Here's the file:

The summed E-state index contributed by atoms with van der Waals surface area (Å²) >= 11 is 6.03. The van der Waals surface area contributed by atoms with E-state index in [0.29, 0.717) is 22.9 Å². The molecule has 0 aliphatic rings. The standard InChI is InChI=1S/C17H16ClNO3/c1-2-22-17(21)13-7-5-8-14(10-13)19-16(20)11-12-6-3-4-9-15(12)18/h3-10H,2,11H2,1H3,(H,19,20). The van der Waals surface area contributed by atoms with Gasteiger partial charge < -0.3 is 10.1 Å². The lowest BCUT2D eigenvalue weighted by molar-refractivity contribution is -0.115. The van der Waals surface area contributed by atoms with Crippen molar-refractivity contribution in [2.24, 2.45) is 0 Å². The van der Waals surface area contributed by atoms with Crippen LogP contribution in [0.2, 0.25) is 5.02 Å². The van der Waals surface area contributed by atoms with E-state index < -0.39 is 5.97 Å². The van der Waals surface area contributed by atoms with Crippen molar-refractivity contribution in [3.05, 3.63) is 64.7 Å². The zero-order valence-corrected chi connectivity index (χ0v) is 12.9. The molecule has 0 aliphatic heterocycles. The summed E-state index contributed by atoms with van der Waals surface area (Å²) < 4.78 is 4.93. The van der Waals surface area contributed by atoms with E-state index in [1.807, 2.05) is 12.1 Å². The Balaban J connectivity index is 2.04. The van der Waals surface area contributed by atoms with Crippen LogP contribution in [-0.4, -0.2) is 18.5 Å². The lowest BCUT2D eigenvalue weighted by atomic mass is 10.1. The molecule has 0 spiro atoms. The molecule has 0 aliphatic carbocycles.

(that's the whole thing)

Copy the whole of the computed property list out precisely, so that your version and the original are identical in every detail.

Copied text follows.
The summed E-state index contributed by atoms with van der Waals surface area (Å²) >= 11 is 6.03. The van der Waals surface area contributed by atoms with E-state index in [0.29, 0.717) is 22.9 Å². The molecule has 0 aliphatic rings. The standard InChI is InChI=1S/C17H16ClNO3/c1-2-22-17(21)13-7-5-8-14(10-13)19-16(20)11-12-6-3-4-9-15(12)18/h3-10H,2,11H2,1H3,(H,19,20). The van der Waals surface area contributed by atoms with Gasteiger partial charge < -0.3 is 10.1 Å². The lowest BCUT2D eigenvalue weighted by molar-refractivity contribution is -0.115. The van der Waals surface area contributed by atoms with Crippen molar-refractivity contribution in [2.24, 2.45) is 0 Å². The van der Waals surface area contributed by atoms with Crippen LogP contribution in [0.2, 0.25) is 5.02 Å². The van der Waals surface area contributed by atoms with E-state index < -0.39 is 5.97 Å². The van der Waals surface area contributed by atoms with Crippen molar-refractivity contribution in [3.05, 3.63) is 64.7 Å². The zero-order valence-corrected chi connectivity index (χ0v) is 12.9. The molecule has 0 aliphatic heterocycles. The summed E-state index contributed by atoms with van der Waals surface area (Å²) < 4.78 is 4.93. The van der Waals surface area contributed by atoms with E-state index in [1.807, 2.05) is 12.1 Å². The Balaban J connectivity index is 2.04. The van der Waals surface area contributed by atoms with Crippen LogP contribution in [-0.4, -0.2) is 18.5 Å². The lowest BCUT2D eigenvalue weighted by atomic mass is 10.1. The molecule has 0 spiro atoms. The molecule has 0 aliphatic carbocycles.